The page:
A look at how the treatment of men and women in the criminal justice system differs and how have historians have accounted for gendered patterns.
# 150428 | 1,612 words | 5 sources | MLA | 2012 |
Published on Feb 16, 2012 in Law (Criminal) , Criminology (General) , Gender and Sexuality (General) , Law (Fundamental Laws of England)
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This discussion examines the issue of men and women and crime. It looks specifically at Victorian England, but also examines other periods in order to gain an understanding as to how the criminal justice system has dealt with gender. The piece examines the literature surrounding the debate and highlights evidence which suggests that men and women were treated differently but also balances this out with literature from those who have argued that such evidence and such arguments are over used and perhaps over simplified. The piece then briefly examines arguments on a wider scale relating to the issue of gender and crime, specifically looking at feminist and Marxist interpretations of crime, before some critical reflection on the evidence discussed and the conclusion of the discussion.
From the Paper:"A further argument in relation to gender is put forward by Morash who argues that women do commit crime at a relatively similar rate to men, but that the crimes they commit are different, owing to the different manner in which they are treated by society. This argument falls somewhere between those put forward by Emsley and Walker and argues that women are more likely to commit crimes in order to aid their survival based on their economic marginalisation. This is particularly true when considering the Victorian age of the Industrial Revolution and also the vast majority of the twentieth century before the Second World War. In other words that, as a result of structural inequalities within society (it is worth pointing out that these inequalities are acknowledged to different degrees by both Walker and Emsley) women commit different crimes to men based on their particular situations. Crime is therefore considered a necessity for women in order to attempt to survive. In such a context these crimes therefore tie in with the Marxist school of criminological thought, which uses Marx's critique of capital and the capitalist system to argue that crime is in effect dictated by society, based on that particular societies structural inequalities. Morash is supported by Smart and the bulk of feminist writers in making this assertion and there is strong support from other areas of criminology for this view.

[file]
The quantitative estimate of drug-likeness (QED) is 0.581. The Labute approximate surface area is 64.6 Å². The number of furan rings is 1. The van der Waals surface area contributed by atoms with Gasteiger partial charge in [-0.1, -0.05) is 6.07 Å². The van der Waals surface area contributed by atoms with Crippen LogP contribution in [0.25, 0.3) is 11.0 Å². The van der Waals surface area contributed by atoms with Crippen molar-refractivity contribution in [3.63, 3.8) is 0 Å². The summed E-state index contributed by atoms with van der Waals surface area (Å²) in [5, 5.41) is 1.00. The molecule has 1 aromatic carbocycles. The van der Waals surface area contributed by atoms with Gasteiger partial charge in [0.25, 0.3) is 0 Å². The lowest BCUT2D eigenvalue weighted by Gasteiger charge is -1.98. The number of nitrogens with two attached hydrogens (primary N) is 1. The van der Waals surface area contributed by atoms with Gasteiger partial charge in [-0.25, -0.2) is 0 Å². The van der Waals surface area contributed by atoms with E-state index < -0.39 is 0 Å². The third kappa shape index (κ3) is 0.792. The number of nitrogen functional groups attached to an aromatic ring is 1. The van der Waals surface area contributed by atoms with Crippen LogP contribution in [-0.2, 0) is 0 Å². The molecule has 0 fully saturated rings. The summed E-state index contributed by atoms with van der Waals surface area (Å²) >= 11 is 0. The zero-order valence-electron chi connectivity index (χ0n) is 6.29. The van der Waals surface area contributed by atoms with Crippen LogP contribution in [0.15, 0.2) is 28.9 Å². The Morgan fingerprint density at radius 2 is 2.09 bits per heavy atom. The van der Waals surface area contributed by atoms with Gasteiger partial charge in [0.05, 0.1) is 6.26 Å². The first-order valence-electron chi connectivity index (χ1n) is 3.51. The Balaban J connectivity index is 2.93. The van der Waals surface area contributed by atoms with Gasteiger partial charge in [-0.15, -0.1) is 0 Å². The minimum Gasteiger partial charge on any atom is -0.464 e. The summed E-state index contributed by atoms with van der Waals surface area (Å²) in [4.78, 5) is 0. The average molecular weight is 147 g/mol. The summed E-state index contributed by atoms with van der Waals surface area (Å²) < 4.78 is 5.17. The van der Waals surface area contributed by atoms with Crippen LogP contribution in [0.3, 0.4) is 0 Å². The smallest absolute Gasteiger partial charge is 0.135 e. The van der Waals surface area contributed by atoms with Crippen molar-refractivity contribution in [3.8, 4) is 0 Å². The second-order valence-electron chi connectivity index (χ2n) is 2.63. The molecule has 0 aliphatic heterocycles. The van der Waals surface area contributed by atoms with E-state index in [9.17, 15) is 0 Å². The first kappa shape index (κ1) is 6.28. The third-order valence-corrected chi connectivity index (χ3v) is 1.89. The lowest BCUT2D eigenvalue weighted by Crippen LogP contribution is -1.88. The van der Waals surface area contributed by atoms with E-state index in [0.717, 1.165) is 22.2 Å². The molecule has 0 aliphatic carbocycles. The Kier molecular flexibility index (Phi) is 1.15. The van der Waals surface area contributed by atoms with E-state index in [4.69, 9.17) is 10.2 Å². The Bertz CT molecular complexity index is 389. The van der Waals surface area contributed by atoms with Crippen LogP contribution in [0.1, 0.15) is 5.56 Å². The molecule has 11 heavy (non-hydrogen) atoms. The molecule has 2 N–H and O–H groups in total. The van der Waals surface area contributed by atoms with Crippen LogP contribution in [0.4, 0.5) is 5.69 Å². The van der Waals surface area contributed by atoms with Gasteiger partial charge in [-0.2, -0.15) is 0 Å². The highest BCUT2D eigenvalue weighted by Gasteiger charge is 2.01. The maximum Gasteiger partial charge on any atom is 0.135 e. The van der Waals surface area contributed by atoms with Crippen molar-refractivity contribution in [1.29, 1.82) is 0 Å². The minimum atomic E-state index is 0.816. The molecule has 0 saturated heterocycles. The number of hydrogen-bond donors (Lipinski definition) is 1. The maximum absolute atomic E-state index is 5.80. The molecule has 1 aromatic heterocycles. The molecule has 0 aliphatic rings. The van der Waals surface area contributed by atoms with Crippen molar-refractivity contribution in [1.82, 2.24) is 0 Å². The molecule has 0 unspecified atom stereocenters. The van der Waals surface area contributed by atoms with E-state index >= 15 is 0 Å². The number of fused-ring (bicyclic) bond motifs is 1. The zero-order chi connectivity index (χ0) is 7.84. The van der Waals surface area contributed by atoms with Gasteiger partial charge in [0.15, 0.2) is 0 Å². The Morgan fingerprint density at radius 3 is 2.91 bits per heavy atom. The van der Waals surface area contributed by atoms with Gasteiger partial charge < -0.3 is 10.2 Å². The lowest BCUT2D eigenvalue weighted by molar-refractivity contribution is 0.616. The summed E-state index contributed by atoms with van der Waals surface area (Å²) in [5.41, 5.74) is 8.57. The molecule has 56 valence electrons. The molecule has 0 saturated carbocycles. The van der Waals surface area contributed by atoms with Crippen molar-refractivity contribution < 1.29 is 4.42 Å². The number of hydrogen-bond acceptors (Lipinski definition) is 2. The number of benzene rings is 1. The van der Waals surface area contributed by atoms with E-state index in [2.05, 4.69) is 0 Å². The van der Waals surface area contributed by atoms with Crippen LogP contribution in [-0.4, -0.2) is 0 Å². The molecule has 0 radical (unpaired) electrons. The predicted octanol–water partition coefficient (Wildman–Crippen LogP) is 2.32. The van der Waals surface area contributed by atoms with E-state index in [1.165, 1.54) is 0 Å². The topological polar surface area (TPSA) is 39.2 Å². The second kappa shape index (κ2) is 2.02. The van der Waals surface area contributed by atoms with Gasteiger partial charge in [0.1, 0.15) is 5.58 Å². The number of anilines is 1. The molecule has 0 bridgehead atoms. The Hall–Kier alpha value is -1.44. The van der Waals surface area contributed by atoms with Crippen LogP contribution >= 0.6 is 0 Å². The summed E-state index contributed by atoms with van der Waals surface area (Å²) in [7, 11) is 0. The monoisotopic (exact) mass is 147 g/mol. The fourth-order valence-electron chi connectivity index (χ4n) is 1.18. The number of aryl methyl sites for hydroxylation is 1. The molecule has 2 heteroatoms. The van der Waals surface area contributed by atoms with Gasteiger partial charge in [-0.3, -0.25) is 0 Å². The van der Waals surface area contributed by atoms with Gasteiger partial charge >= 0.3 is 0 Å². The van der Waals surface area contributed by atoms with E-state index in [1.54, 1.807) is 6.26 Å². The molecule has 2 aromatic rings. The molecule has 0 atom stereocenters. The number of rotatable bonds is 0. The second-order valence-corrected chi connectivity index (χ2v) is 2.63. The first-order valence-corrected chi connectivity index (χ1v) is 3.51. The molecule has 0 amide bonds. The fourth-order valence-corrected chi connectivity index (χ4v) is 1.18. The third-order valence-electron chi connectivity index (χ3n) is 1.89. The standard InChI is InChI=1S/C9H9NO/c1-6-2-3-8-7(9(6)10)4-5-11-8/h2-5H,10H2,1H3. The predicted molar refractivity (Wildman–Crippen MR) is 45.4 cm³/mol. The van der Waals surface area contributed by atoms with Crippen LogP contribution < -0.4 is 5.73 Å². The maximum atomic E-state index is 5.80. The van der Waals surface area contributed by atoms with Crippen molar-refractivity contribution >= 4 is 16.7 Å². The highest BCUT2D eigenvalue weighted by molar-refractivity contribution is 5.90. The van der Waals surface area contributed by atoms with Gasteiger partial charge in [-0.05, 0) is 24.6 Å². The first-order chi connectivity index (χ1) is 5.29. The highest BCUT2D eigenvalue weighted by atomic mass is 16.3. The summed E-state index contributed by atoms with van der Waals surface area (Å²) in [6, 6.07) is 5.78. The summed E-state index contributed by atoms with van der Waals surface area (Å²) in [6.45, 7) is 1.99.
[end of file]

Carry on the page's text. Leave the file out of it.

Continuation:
Sample of Sources Used:
- Emsley, Clive. Crime and Society in England 1759 -1900 (3rd ed.); Pearson Education: London, 2005;
- Morash, Merry Understanding Gender, crime and justice.; SAGE Publications: London, 2006;
- Smart, Carol Women, crime and criminology: a feminist critique; Law Book Company of Australasia: London, 1978;
- Spelman, William. "Crime, cash, and limited options: Explaining the prison boom." Criminology and Public Policy 8.1 2009: 29-78.
- Walker, Garthine. Crime, gender and social order in early modern England; University of Cambridge Press: Cambridge, 2003;
Cite this Term Paper:
Criminal Justice System and Gender (2012, February 16) Retrieved November 26, 2020, from https://www.academon.com/term-paper/criminal-justice-system-and-gender-150428/
"Criminal Justice System and Gender" 16 February 2012. Web. 26 November. 2020. <https://www.academon.com/term-paper/criminal-justice-system-and-gender-150428/>